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Program in Urban Studies

Director

M. Christine Boyer, Co-Director

Alison E. Isenberg, Co-Director

Executive Committee

Sigrid Adriaenssens, Civil and Environmental Engineering

Lucia Allais, Architecture

Stanley T. Allen, Architecture

M. Christine Boyer, Architecture

Bruno M. Carvalho, Spanish and Portuguese Languages and Cultures

Maria E. Garlock, Civil and Environmental Engineering

Alison E. Isenberg, History

Douglas S. Massey, Woodrow Wilson School, Sociology

Gyan Prakash, History

Associated Faculty

Jeremy I. Adelman, History 

Roland Benabou, Economics, Woodrow Wilson School 

John W. Borneman, Anthropology 

Miguel A. Centeno, Sociology, Woodrow Wilson School 

Mitchell Duneier, Sociology 

Susan T. Fiske, Psychology, Woodrow Wilson School

Mario I. Gandelsonas, Architecture 

Peter R. Jaffé, Civil and Environmental Engineering 

Harold James, History, Woodrow Wilson School 

Kevin M. Kruse, History 

Sara S. McLanahan, Woodrow Wilson School, Sociology 

Devah Pager, Sociology, Woodrow Wilson School

Catherine A. Peters, Civil and Environmental Engineering 

Alejandro Portes, Sociology 

Esteban Rossi-Hansberg, Woodrow Wilson School, Economics 

James A. Smith, Civil and Environmental Engineering 

Marta Tienda, Woodrow Wilson School, Sociology 


The Program in Urban Studies is an interdepartmental plan of study for undergraduates that offers an interdisciplinary framework for the study of cities, metropolitan regions, and urban and suburban landscapes. With courses in diverse departments--including art and archaeology, history, music, civil and environmental engineering, sociology, and politics--along with the School of Architecture and the Woodrow Wilson School of Public and International Affairs, the program encourages students to think about metropolitan centers in all their complexity--as physical spaces; social, cultural, political, and economic nexuses; and historical artifacts.

In addition, students are advised about opportunities to acquire field experience in urban settings through the Community-Based Learning Initiative (CBLI) and, when appropriate, encouraged to participate in that program to gain practical experience in urban policy and service delivery. Those students with appropriate background and training are also encouraged to study and conceptualize cities via a comparative, international perspective, using the resources of Princeton's area studies and international relations programs.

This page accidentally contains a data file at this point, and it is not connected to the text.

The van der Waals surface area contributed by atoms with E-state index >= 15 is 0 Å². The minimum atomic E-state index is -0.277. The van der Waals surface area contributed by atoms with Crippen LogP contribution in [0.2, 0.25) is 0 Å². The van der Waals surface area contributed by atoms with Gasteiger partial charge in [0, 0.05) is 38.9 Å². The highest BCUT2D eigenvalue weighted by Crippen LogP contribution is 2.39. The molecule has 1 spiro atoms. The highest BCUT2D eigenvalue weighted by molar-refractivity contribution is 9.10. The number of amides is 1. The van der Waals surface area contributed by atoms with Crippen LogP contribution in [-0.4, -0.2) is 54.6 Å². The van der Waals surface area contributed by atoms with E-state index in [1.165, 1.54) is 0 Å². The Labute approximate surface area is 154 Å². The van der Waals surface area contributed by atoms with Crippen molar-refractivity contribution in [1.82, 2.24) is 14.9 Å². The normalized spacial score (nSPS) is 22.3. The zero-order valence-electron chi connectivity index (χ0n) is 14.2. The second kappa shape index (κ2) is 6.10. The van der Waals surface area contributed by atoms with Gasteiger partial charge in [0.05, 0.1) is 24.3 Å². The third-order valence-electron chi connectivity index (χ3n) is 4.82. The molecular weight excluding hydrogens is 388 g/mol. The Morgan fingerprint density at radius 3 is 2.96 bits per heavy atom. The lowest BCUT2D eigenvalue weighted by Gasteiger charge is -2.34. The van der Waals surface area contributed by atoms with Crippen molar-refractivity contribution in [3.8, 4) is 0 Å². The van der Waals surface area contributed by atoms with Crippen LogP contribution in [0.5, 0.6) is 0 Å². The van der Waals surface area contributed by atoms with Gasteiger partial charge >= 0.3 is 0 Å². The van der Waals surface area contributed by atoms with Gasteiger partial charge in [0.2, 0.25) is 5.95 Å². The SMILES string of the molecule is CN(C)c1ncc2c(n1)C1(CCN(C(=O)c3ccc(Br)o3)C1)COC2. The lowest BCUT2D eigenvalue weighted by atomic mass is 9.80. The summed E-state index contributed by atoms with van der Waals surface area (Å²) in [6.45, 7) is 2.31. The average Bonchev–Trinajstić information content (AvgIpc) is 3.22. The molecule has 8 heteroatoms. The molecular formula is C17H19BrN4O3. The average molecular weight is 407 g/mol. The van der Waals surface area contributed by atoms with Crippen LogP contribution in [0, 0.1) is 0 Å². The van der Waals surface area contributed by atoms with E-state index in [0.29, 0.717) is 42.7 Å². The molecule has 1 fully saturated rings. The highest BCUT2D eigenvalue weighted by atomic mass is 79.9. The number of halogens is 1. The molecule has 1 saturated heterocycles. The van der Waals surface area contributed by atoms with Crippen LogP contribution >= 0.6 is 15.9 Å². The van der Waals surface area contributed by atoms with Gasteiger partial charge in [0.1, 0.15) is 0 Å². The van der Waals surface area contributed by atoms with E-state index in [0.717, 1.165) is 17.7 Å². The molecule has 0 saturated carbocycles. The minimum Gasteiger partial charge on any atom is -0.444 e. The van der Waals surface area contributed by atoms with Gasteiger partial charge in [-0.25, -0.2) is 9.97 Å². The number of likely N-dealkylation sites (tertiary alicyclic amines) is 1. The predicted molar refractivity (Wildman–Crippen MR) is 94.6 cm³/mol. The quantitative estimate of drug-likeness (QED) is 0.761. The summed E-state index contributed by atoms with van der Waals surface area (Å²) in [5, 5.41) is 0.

Admission to the Program

The Program in Urban Studies is open to all undergraduate students, regardless of discipline. Students apply for admission by filling out the application on the School of Architecture website and having an interview with the director of the program. Students are accepted into the program on the basis of interest and a coherent academic plan. In their application, students are asked to propose a tentative course of study.

Program of Study

As soon as possible after applying for admission to the program, students meet with the program director to establish an approved course of study. Every student is encouraged to take the program's core course, URB 201, as soon as possible, although it can be taken at any time. URB 201 is offered both fall and spring semesters each year.

Along with URB 201, which students must pass with a grade of B or above, students must complete three electives: one from social sciences; one from humanities; and one from environmental engineering. There is no list of approved electives. Each student develops a customized course of study in consultation with the program director. Each selected course must contain substantial urban content to fulfill the requirements of the certificate program. These courses must be in addition to course work taken to fulfill the requirements of the student's department of concentration, although they may be used to fulfill distribution requirements. To be counted toward the certificate, all courses must be taken for a grade.

While urban studies students' senior theses are written in their home departments, their work must contain an urban component, approved by the program director. A faculty member from the student's home department serves as the primary adviser and first reader. The thesis title and abstract must be sent to the program director for final approval.

Certificate of Proficiency

Students who fulfill the requirements of the program receive a certificate of proficiency in urban studies upon graduation.


Courses


URB 201 Introduction to Urban Studies (see WWS 201)

URB 262A Structures and the Urban Environment (see CEE 262A)

URB 262B Structures and the Urban Environment (see CEE 262B)

URB 303 Introduction to Environmental Engineering (see CEE 303)

URB 471 Introduction to Water Pollution Technology (see CEE 471)